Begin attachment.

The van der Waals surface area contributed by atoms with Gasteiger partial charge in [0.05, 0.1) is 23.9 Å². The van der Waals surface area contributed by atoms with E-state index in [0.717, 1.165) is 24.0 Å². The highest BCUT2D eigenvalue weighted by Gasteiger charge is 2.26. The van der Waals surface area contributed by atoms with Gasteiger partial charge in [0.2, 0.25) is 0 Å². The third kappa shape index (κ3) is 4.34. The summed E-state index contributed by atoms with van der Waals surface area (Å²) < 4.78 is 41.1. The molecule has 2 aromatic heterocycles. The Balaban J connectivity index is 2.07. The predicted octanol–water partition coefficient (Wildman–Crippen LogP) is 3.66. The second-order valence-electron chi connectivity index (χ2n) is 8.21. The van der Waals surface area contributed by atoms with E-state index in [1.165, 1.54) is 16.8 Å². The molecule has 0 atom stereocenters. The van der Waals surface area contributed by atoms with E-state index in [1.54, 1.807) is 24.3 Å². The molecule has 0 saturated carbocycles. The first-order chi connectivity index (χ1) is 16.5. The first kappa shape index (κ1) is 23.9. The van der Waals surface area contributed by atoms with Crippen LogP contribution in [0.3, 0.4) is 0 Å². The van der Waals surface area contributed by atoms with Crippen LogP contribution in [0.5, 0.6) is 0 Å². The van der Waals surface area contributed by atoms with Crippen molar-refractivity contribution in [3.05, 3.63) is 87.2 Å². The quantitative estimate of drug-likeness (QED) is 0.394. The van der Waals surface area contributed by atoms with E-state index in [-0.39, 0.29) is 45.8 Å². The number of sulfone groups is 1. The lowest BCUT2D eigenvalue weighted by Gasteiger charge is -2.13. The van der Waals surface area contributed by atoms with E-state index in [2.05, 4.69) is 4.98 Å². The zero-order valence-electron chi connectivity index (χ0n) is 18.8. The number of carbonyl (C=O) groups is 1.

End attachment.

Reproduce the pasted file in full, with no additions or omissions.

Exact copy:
The van der Waals surface area contributed by atoms with Gasteiger partial charge in [0.05, 0.1) is 23.9 Å². The van der Waals surface area contributed by atoms with E-state index in [0.717, 1.165) is 24.0 Å². The highest BCUT2D eigenvalue weighted by Gasteiger charge is 2.26. The van der Waals surface area contributed by atoms with Gasteiger partial charge in [0.2, 0.25) is 0 Å². The third kappa shape index (κ3) is 4.34. The summed E-state index contributed by atoms with van der Waals surface area (Å²) < 4.78 is 41.1. The molecule has 2 aromatic heterocycles. The Balaban J connectivity index is 2.07. The predicted octanol–water partition coefficient (Wildman–Crippen LogP) is 3.66. The second-order valence-electron chi connectivity index (χ2n) is 8.21. The van der Waals surface area contributed by atoms with E-state index in [1.165, 1.54) is 16.8 Å². The molecule has 0 atom stereocenters. The van der Waals surface area contributed by atoms with E-state index in [1.54, 1.807) is 24.3 Å². The molecule has 0 saturated carbocycles. The first-order chi connectivity index (χ1) is 16.5. The first kappa shape index (κ1) is 23.9. The van der Waals surface area contributed by atoms with Crippen LogP contribution in [0.3, 0.4) is 0 Å². The van der Waals surface area contributed by atoms with Crippen LogP contribution in [0.5, 0.6) is 0 Å². The van der Waals surface area contributed by atoms with Crippen molar-refractivity contribution in [3.05, 3.63) is 87.2 Å². The quantitative estimate of drug-likeness (QED) is 0.394. The van der Waals surface area contributed by atoms with E-state index in [-0.39, 0.29) is 45.8 Å². The number of sulfone groups is 1. The lowest BCUT2D eigenvalue weighted by Gasteiger charge is -2.13. The van der Waals surface area contributed by atoms with E-state index in [2.05, 4.69) is 4.98 Å². The zero-order valence-electron chi connectivity index (χ0n) is 18.8. The number of carbonyl (C=O) groups is 1.